Referring now to FIG. 3, there is shown in simplified schematic form an inverter pole circuit 56 provided according to the present invention. The circuit 56 is characterized by regenerative capacitor discharge and regeneration of energy in a series (di/dt) inductor back to the DC bus using an autotransformer. The circuit 56 includes symmetrical GTO's 58 and 60 to allow a controlled-limited reversing voltage during regeneration. A regeneration transformer 62 is added to return the stored energy to the DC bus. The single ended (di/dt) reactor 44 of FIG. 2 is replaced by a tapped transformer 64 between the GTO's. Anti-parallel diodes 65, 66 are configured with tap 68 on the regeneration transformer in contrast with known circuits where feedback diodes are connected directly across each GTO. Reverse voltages can now appear across each GTO. The circuit 56 also includes regeneration diodes 70, 72. Snubber circuits for limiting voltage transients configured with the GTO's only shown for purposes of illustrative clarity.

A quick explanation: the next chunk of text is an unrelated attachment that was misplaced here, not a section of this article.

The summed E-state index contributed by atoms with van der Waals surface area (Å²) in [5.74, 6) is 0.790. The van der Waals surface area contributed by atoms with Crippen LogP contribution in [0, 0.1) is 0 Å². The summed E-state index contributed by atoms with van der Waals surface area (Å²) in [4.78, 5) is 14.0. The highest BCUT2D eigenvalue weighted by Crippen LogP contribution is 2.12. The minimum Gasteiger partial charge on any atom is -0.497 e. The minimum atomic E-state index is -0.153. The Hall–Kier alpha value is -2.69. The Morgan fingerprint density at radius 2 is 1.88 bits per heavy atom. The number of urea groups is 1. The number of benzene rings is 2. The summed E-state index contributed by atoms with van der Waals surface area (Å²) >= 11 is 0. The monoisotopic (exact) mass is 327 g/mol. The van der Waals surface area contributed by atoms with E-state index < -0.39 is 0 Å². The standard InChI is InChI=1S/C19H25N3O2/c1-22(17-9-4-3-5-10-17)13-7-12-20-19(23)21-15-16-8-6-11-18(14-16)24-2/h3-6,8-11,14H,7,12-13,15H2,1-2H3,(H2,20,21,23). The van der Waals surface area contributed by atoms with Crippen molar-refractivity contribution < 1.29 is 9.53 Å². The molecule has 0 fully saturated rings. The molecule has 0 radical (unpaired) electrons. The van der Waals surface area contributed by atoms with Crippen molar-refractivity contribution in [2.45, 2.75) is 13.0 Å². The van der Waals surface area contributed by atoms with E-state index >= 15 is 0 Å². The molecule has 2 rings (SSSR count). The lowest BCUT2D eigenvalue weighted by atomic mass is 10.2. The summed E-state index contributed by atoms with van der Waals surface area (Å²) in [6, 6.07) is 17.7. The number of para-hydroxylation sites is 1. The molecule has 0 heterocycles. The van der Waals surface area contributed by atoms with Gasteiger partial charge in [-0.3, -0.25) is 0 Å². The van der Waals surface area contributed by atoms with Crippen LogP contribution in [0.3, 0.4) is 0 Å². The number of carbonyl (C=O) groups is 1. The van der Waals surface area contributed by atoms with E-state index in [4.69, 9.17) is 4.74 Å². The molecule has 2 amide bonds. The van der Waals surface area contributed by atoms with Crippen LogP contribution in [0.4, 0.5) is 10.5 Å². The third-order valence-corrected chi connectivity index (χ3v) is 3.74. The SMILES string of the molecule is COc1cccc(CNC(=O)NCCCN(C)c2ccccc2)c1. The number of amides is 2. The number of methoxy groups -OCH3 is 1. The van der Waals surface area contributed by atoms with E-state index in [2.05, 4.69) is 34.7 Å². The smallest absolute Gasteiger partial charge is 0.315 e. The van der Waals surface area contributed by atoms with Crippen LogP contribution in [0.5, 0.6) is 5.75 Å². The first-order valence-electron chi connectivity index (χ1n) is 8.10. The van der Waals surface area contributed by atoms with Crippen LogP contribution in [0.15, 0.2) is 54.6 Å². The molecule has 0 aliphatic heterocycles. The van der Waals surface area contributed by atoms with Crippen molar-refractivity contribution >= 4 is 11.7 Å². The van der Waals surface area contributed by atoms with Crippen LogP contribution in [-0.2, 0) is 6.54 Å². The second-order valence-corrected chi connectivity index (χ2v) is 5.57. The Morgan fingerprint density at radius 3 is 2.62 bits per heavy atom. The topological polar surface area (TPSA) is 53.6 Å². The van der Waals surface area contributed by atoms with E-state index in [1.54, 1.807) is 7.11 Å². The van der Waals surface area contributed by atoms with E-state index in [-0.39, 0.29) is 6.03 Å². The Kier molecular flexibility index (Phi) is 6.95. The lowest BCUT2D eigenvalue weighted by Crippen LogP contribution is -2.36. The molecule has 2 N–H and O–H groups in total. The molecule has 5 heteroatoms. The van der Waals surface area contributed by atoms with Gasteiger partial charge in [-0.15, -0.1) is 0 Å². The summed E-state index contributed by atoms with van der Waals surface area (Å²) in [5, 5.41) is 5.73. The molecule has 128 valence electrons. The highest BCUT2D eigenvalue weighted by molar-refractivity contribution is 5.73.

To detail operation of the circuit 56, it is assumed that current has been flowing through the GTO 58 as shown by the arrows in FIG. 4. The transformer 64 which limits the rate of current change (di/dt) is comprised of first and second sections 74 and 76 and is assumed not to saturate. The energy (E) in transformer 64 is given by E=0.5*L.sub.74 *I.sup.2, where L.sub.74 is the inductance of the first section 74 of transformer 64 and I is the magnitude of the current flowing therethrough. The regeneration transformer 62 comprises first and second sections 78 and 80 having corresponding inductances L.sub.78 and L.sub.80. Transformer 62 has no deliberate gap, and it saturates in the direction of current flow into transformer section 78. When the GTO 58 is switched off, current must continue to flow through each transformer because of the stored energy in their associated magnetic fields. The voltage through the di/dt reactor 64 reverses to a value limited by the circuit. Closing the GTO 60 (indicated schematically) yields the current paths shown in FIG. 5.